Applications: Manures. (Bio-solids from wastewater treatment plants may need to be treated different)
Routine: Total solids, N, P, K, and S $22 /sample.
Optional: Ammonium-Nitrogen (NH4-N): $8 |Ash: $5 | C:N Ratio (estimate from ash): $5 | Total Minerals: $16 | Total Minerals + Chloride: $24 | Fecal Starch $12
Default Manure Fertilizer Values in Wisconsin (A2809) pages 73 to 75.
The benefits of applying livestock manure to crops have been recognized for centuries. Nutrient composition of manure varies with a number of factors, including: animal type, bedding, ration, storage/handling, environmental conditions, field application method, and age of manure. These factors certainly present sampling and analysis challenges. In addition, the chemical form and amount of each nutrient varies between fecal and urine fractions.
Nutrient values can be assigned by using estimated “book” or average available N, P2O5 and K2O contents. However, testing manure may better indicate how animal management and other factors actually affect nutrient content. In fact, many state nutrient management programs now require manure testing as part of farm nutrient management. Using good sampling technique is critical for having confidence in manure nutrient analysis results. Appropriate sample handling and laboratory methods are also important to ensure producers have confidence in test results. However, quantifying the nutrient value of applied manure remains a complex challenge. This information is needed to better manage manure as a nutrient asset
Analysis and Reporting
The total nitrogen, phosphorus, potassium and sulfur content of manure and other organic materials is determined for the sample. An estimate of first year availability is listed for manure samples when the animal species has been provided. View a sample report.
The UW Soil and Forage Analysis Laboratory is certified in the Manure Testing Program from the Minnesota Department of Agriculture and participated in the Manure Analysis Proficiency (MAP) Program.
Keep all manure samples frozen until shipped or delivered to a laboratory. Ship early in the week (Monday – Wednesday) and avoid holidays and weekends.
Solid manure – Dairy, Beef, Swine, Poultry
Sampling while loading – Recommended method for sampling from a stack or bedded pack. Take at least five samples while loading several spreader loads and combine to form one composite sample. Thoroughly mix the composite sample and take an approximately one pound sub-sample using a one-gallon plastic bag. Sampling directly from a stack or bedded pack is not recommended.
During spreading – Spread tarp in field and catch the manure from one pass. Sample from several locations and create a composite sample. Thoroughly mix composite sample together and take a one pound sub-sample using a one-gallon plastic bag.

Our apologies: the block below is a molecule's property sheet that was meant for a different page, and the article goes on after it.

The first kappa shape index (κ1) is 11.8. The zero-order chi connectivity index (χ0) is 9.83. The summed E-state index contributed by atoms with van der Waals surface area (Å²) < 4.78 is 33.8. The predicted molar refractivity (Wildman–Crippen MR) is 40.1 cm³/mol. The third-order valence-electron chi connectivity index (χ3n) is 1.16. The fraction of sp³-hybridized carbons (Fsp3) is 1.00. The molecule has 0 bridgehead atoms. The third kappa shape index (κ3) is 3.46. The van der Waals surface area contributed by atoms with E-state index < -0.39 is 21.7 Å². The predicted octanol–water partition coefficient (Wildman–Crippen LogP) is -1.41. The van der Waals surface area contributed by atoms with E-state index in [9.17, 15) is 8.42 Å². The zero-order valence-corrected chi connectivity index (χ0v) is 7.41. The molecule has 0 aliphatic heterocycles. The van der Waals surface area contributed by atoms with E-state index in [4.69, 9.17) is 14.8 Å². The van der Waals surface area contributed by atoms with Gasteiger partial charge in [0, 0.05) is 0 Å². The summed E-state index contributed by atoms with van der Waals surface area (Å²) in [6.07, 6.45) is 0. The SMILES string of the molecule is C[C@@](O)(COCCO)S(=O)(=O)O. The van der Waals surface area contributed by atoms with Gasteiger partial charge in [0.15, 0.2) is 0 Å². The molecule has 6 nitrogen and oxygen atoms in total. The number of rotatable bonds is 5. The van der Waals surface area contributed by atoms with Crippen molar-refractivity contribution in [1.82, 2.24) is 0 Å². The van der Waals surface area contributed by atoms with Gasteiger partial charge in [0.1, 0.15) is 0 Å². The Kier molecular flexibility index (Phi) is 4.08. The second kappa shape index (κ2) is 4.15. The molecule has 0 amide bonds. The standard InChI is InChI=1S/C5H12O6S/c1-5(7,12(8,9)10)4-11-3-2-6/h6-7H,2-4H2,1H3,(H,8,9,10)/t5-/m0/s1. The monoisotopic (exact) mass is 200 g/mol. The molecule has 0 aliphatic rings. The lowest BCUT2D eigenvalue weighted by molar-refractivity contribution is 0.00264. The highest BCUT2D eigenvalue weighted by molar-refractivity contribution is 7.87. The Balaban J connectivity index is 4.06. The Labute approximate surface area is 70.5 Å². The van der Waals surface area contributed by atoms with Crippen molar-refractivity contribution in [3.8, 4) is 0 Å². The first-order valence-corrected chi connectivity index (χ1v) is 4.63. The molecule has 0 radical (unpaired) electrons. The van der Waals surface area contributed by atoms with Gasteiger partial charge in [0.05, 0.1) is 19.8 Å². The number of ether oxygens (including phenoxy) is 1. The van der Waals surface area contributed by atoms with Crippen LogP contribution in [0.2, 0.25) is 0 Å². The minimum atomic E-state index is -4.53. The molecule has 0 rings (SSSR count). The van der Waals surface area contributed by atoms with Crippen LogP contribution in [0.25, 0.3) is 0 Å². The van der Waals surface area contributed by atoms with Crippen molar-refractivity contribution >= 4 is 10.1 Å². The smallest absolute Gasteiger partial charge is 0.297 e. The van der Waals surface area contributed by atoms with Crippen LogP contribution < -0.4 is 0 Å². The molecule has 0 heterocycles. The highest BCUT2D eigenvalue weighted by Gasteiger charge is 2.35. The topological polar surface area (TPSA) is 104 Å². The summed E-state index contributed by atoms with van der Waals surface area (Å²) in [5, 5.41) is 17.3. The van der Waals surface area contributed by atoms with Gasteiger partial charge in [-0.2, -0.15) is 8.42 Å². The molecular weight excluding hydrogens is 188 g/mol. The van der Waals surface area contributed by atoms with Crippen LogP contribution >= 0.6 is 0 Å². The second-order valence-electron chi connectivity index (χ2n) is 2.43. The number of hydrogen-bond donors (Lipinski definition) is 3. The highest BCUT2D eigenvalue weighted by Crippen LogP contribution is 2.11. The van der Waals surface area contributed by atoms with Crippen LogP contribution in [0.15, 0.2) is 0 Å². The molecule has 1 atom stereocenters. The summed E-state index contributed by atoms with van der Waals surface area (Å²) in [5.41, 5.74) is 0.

Dairy haul – Place a five-gallon pail under the barn cleaner 4-5 times while loading a spreader. Thoroughly mix the composite sample together and take a one pound sub-sample using a one-gallon plastic bag. Repeat sampling 2-3 times over a period of time and test separately to determine variability.
Poultry In-house – Collect ten samples from throughout the house to the depth the litter will be removed. Samples near feeders and waterers may not be indicative of the entire house and sub-samples taken near here should be proportionate to their space occupied in the whole house. Mix the samples well in a five-gallon pail and take one pound sub-sample, place it in a gallon zip-lock bag.
Stockpiled litter – Take ten sub-samples from different locations around the pile at least 18 inches below the surface. Mix in a five-gallon pail and place a one pound composite sample in a gallon zip-lock bag.
Liquid Manure – Dairy, Beef, Swine
From storage – Agitate storage facility thoroughly before sampling. Collect at least five samples from storage facility or during loading using a five-gallon pail. Place sub-sample of the composite sample in a one-quart plastic container. Sampling a liquid manure storage facility without proper agitation (2-4 hrs. minimum) is not recommended.
During application – Place buckets around field to catch manure from spreader or irrigation equipment. Combine and mix samples into one composite sub-sample in a one-quart plastic container.
Sample handling and storage
Solid/Semi-solid samples – Thoroughly mix composite sample and fill one-gallon plastic heavy-duty ziplock bag approximately one-half full. One method of mixing a composite sample is to pile the manure and then shovel from the outside to the inside of the pile until well mixed. Squeeze out excess air, close and seal. Store sample in freezer if not delivered to the lab immediately.
Liquid samples – Thoroughly mix composite sample and fill a one-quart plastic bottle not more than three-quarters full. Using a plunger and an up-and-down action works well for mixing liquid manure in a five-gallon pail. Store sample in freezer if not delivered to the lab immediately
Additional References & Resources